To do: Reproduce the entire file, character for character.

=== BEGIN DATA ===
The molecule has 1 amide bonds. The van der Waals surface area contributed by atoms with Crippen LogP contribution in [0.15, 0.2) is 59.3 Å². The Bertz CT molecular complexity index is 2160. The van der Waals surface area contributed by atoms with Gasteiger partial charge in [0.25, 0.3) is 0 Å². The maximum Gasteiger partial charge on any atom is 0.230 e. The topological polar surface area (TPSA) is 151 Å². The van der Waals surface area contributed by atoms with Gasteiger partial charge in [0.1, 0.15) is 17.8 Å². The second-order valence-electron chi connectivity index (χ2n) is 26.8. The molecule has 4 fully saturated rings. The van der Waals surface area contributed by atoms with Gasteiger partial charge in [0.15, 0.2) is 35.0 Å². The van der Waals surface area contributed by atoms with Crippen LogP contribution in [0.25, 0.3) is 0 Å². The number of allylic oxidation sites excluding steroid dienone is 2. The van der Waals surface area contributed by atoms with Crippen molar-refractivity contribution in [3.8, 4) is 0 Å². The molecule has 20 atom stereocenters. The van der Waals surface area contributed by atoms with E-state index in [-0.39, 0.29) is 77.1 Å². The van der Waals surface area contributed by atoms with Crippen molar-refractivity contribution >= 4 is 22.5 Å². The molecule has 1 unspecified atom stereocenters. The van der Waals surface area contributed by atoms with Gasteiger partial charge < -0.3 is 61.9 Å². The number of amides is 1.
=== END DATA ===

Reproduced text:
The molecule has 1 amide bonds. The van der Waals surface area contributed by atoms with Crippen LogP contribution in [0.15, 0.2) is 59.3 Å². The Bertz CT molecular complexity index is 2160. The van der Waals surface area contributed by atoms with Gasteiger partial charge in [0.25, 0.3) is 0 Å². The maximum Gasteiger partial charge on any atom is 0.230 e. The topological polar surface area (TPSA) is 151 Å². The van der Waals surface area contributed by atoms with Gasteiger partial charge in [0.1, 0.15) is 17.8 Å². The second-order valence-electron chi connectivity index (χ2n) is 26.8. The molecule has 4 fully saturated rings. The van der Waals surface area contributed by atoms with Gasteiger partial charge in [0.15, 0.2) is 35.0 Å². The van der Waals surface area contributed by atoms with Crippen LogP contribution in [0.25, 0.3) is 0 Å². The number of allylic oxidation sites excluding steroid dienone is 2. The van der Waals surface area contributed by atoms with Crippen molar-refractivity contribution in [3.8, 4) is 0 Å². The molecule has 20 atom stereocenters. The van der Waals surface area contributed by atoms with E-state index in [-0.39, 0.29) is 77.1 Å². The van der Waals surface area contributed by atoms with Crippen molar-refractivity contribution >= 4 is 22.5 Å². The molecule has 1 unspecified atom stereocenters. The van der Waals surface area contributed by atoms with Gasteiger partial charge < -0.3 is 61.9 Å². The number of amides is 1.